Have you seen the new, Academy Award-nominated movie Nomadland starring Frances McDormand as Fern? It’s about a woman in her 60s who lost everything during the Great Recession and ventures on a journey through western America while living in her van. Hubby and I watched it on Hulu a few weeks ago and I tried to imagine what it would be like to live as a modern-day nomad. I actually thought it wouldn’t be too bad if you had a cute, vintage RV to do a little wander lusting!
I think it’s appropriate to share a post today about glamping and traveling in a camper/RV/fan/bus etc. while I’m on the road to Chattanooga. Although I won’t be staying in a cute, remodeled vintage RV like the one above and below. Instead, we’re driving my faithful Subaru Crosstrek to a cute little cottage near Lookout Mountain.
For a more organic vacation experience, could you see yourself in a cute little camper at a scenic campground or isolated location? Just enjoying a simple vacation while admiring and exploring the great outdoors on your own schedule? It’s what I call a “slow-living vacation.” No rushing to get from one attraction to the next – just taking your time like Fern did in Nomadland.
In the movie, Fern has fixed up the inside of her van to accommodate her cooking and sleeping needs. It’s nothing fancy, she calls it home. I think a nomadic lifestyle might be more enjoyable in a retro van like this powder blue example. You could bring your own solar-powered string of lights to hang above the tree when you’re parked for a few days. Shoot – I’d probably even try to keep a couple plants alive inside.
Once you’re parked, a metal campground fire pit can be turned into something cozy and fun, using short logs for makeshift tables or stools. Add a glass of wine or two to feel a little more glamorous. Ambiance can make a world of difference in the experience.
I’ve noticed a lot more people transforming old RVs or Airstreams into very livable homes on wheels. Maybe more people are getting tired of the rat race and are choosing to live more simply while exploring all that nature and the world has to offer.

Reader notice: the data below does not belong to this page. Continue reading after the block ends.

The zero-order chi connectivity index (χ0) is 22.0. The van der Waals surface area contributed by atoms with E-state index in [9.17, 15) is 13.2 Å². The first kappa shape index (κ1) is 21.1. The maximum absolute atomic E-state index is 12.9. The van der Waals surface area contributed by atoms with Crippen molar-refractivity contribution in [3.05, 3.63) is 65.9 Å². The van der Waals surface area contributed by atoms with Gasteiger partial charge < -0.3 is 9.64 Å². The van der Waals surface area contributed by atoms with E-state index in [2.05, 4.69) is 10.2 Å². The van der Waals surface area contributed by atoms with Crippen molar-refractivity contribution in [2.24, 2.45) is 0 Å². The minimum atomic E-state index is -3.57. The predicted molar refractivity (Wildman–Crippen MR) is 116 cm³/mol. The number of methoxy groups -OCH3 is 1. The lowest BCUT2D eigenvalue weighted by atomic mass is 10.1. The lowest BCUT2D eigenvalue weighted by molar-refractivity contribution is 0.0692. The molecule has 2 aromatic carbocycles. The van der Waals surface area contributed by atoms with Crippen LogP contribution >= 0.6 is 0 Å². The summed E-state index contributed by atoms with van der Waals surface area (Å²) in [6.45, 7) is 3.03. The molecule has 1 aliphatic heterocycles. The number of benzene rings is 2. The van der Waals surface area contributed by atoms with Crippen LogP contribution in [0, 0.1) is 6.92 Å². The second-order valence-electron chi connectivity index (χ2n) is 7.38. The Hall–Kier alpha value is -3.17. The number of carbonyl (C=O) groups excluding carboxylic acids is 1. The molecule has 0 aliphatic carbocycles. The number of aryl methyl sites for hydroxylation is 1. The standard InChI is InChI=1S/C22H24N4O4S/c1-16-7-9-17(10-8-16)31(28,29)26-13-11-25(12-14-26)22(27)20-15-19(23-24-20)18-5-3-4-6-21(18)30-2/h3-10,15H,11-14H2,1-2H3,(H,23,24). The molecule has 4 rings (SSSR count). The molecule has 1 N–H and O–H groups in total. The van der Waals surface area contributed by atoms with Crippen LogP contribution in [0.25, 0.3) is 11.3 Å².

My parents spent most of their retirement vacations hauling a fairly large RV around to somewhat local campgrounds. They even joined an RV club called Good Sam, meeting up with club members at designated camp sites.
I’d prefer a camper that you don’t haul with a car or truck. That way someone could sleep comfortably in the back while another person is driving. I like this small RV with a rack for bikes. The thought of hauling a big camper around would probably stress me out. I’d freak out trying to park it.
I like this idea of having a sleeping tent on top of your SUV. I’d feel a bit safer – away from bugs or critters that could crawl into your tent at night and get inside your sleeping bag!
It looks plenty big enough for two people, without being claustrophobic. An air mattress can soften the floor.
Your RV might also be fun to park in the backyard to enjoy a “vacation at home.” Kids would probably love to sleep outside in a cute camper. It makes a great place for a backyard party, too. You might as well get some use out of your camper while it’s parked, right? I had a friend who drove his RV to the health club. He’d invite the ladies from class to join him for an after-exercise drink and hors d’oeuvres!
So what do you think? Could you be a happy camper like Fern in Nomadland? I think I could do it for a couple of weeks in a vintage RV or similar.
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